Raspberry Pi is known for its near PC-like experience costing only between $35-$70 based on the model. Last year, our senior project team purchased a Raspberry Pi 4 kit for less than $100. But now, the same kit for the same model costs $200 on amazon. This is the effect of the global chip shortage. You must have noticed over the past two years, since the beginning of the pandemic, the price of electronics have gone high or they are simply not available in the store.
The electronics industry has seen an explosive demand since the pandemic. Ever since lockdowns, people have been forced to work and study from home. So, everyone was setting up home offices for which they required additional equipment.
The film industry was hard hit during this period. Movie productions were delayed and theatres were closed. Hence, people turned to gaming which caused an increased demand for gaming consoles (Source). Companies like Sony and Nintendo could not satisfy demands because the supply chain couldn’t keep up with the pace. Moreover, lockdowns forced a reduced capacity of workers in manufacturing industries.
The past two years has also seen an escalation of cryptocurrencies. The cryptocurrency market briefly crossed the $3 million cap in late 2021 (CNBC). Finding the business profitable, crypto miners are building “mining farms” with thousands of GPUs. There is an increase in demand for GPUs from gamers and crypto-miners.
So demands raised, but supply slowed – not difficult to understand. However, the global chip shortage is one of the many examples of a setback that was bound to happen anyway but was fast tracked by the pandemic.
When we talk about semiconductor chip designs, the big names that come into discussion are Intel, Nvidia, AMD, Qualcomm, and recently Apple. Among these companies, Intel is the only one that didn’t outsource manufacturing until mid 2020.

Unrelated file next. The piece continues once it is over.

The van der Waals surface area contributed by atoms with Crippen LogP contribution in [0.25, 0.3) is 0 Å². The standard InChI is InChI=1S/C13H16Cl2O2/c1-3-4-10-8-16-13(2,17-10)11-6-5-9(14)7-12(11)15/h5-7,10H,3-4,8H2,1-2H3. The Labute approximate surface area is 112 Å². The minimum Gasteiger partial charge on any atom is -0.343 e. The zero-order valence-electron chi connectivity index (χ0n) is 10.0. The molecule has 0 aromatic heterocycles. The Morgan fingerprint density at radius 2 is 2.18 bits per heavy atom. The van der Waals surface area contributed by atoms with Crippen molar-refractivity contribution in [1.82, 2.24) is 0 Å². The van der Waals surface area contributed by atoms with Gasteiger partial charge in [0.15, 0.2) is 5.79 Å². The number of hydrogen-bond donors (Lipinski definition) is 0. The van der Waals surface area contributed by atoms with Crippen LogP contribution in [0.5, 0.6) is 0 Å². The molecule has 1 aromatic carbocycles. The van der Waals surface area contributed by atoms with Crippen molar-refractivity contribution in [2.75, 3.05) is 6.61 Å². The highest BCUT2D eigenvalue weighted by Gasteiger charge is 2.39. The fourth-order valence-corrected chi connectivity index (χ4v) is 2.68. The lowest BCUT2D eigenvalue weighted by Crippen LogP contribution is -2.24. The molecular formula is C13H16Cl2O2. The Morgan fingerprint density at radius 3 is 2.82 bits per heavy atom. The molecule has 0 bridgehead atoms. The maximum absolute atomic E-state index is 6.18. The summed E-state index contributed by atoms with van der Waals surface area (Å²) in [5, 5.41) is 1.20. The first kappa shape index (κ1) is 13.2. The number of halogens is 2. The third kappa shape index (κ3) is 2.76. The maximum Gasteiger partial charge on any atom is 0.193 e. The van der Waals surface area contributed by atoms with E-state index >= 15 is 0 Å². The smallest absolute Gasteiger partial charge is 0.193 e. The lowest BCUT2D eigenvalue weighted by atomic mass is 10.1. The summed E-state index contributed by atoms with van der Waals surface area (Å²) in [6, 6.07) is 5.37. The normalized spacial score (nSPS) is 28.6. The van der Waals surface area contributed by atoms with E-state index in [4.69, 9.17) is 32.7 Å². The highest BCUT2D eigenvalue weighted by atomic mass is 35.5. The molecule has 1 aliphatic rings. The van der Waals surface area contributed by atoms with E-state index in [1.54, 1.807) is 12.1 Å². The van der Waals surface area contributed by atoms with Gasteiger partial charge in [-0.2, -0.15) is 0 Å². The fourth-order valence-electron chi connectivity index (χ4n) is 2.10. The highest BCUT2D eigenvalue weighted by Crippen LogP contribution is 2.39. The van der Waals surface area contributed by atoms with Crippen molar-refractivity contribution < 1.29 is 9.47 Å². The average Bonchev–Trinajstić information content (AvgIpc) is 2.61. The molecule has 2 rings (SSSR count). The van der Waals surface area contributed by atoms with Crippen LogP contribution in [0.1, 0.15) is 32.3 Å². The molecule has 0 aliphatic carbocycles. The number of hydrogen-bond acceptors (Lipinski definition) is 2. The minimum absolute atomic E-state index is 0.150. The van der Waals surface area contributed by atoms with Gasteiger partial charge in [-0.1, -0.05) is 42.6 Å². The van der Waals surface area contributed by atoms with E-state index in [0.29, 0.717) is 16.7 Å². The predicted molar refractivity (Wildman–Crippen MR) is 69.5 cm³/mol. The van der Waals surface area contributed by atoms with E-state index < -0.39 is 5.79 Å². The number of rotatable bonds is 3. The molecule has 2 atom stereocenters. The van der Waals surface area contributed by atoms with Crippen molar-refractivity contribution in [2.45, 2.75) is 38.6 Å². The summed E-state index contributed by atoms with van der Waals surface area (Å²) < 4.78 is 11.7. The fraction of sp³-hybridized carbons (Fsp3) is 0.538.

So who manufactures all the chips? Holding 54% of the global market share, Taiwan Semiconductor Manufacturing Company (TSMC) is the largest player in semiconductor manufacturing.
The above chart shows TSMC earns over 50% of their revenue from the biggest names in the semiconductor chip industry. A quarter of TSMC’s revenue comes from Apple. The above two charts show the domination of one company in the entire industry. As TSMC felt the effects of the pandemic, the entire industry was shaken.
Last year, Taiwan faced its worst drought in 56 years (BBC), which further contributed to the crisis because chip manufacturers require immense amount of water for cleaning the sensitive wafers. On an average day, TSMC consumes more than 10% of of the water supply from two local reservoirs.
The drought shows that the pandemic is not responsible for the chip shortage; it is merely a catalyst. If only one country (Taiwan) is responsible for manufacturing 63% of the chips out there, then the industry is always at risk.
Like politics have not caused enough problems, the US imposed restrictions on SMIC – China’s biggest semiconductor manufacturer – due to the China-US Trade War. None of the American companies are able to outsource their manufacturing to China. So their demands are stretching TSMC and other companies’ production.
So when is the crisis going to end? Nvidia CFO Colette Kress said, “We expect demand to continue the supply for much of this year”. Gartner’s VP for Semiconductors and Electronics hinted on a similar trend, “Power management solution and analog devices will be the last to recover and in some cases shortages might extend to early 2023”.
Last year, Intel announced that they would invest $20 billion for building chip making factories in different cities of the US. They are expected to start production by 2025 (Intel). TSMC also announced a $100 billion plan for expanding their manufacturing beginning with $44 billion in 2022 (The Verge).
While these initiatives will help catch up with the demand, the ultimate solution is to diversify the market holders.